Ancient Irish ate very little beef or fish despite abundance of both
People ate tonnes of butter, cheese, curds and whey and an awful lot of bread and porridge
Study author Dr Liam Downey: “Ireland was covered with cattle from time immemorial. In fact, cows were the currency.” Photograph: Cyril Byrne
There was an “extraordinarily high” number of cattle here from earliest times and an abundance of fish in the waters, yet Irish people ate very little beef or fish, a new paper has found.
UCD honorary professor of archaeology Liam Downey and environmental archaeologist Dr Ingelise Stuijts collated and analysed a body of research that looked at food consumed from the time of the earliest documentary sources up to the late 17th century.
Dr Downey, a former Teagasc director, said some of the findings were surprising. “Ireland was covered with cattle from time immemorial. In fact, cows were the currency,” he said. “Therefore, isn’t it very surprising that the ordinary people were not eating much beef? Now the wealthier classes undoubtedly were eating beef but not the ordinary people.”
Research had found that people lived primarily on dairy products and cereal products. “They ate tonnes of butter, cheese, curds and whey and when it came to cereal products they ate an awful lot of bread and porridge.”
Dr Downey and Dr Stuijts quoted findings from AT Lucas, former director of the National Museum, who published a paper on historical food products in the 1960s. Lucas said beef was most commonly consumed “by the higher ranks of society”; mutton was “only a casual item in the menu”; and pork and bacon were by far the most important kind of flesh eaten in ancient, medieval and later times.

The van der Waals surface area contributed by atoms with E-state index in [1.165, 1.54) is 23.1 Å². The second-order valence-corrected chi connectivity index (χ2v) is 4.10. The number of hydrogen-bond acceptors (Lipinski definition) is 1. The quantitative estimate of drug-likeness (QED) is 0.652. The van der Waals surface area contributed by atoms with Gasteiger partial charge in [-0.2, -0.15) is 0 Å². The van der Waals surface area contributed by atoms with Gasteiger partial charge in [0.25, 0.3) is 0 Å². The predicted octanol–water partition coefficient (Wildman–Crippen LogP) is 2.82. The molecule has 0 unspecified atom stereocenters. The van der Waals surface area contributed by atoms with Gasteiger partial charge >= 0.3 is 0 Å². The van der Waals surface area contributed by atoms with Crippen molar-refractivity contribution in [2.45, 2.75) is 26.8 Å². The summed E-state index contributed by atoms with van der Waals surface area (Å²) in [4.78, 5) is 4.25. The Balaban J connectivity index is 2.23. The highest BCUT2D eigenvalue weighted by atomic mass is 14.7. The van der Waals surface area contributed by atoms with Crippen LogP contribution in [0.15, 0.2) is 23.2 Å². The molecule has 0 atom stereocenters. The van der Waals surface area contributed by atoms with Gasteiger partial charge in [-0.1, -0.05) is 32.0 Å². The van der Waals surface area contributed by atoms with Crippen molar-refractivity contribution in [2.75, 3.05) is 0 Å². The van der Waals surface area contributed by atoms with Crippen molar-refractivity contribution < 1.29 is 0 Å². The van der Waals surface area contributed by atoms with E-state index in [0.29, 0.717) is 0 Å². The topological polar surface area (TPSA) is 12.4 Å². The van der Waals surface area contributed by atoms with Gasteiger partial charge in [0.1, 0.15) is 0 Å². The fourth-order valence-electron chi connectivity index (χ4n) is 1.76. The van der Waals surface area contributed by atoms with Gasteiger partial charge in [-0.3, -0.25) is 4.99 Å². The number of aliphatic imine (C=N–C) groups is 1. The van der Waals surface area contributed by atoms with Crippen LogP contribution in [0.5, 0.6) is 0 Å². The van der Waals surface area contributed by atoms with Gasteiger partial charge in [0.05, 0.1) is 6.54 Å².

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Dr Downey said it appeared that when beef was eaten, it was eaten because cattle had to be slaughtered from late autumn because of a lack of winter fodder. This meat had to be distributed and eaten before it went off, so “communal feasting in early Irish society was organised around the livestock production system and in particular the seasonal slaughtering pattern of cattle”.
Dr Downey said the low level of fish consumption in ancient times was even more surprising. “The rivers, lakes and seas abounded with fish and in general we used very little fish.”
Ireland had a thriving pilchard fishery in the 1600s and 1700s and the small oily fish was exported in sizable quantities. They were processed in adjoining buildings known as fish palaces. Pilchards were salted in one building and crushed under weights to extract the oil in the next “palace”.
The papers on historical food products and the history of fisheries are published respectively in the latest editions of the Journal of Irish Archaeology and the Kerry Archaeological and Historical Journal.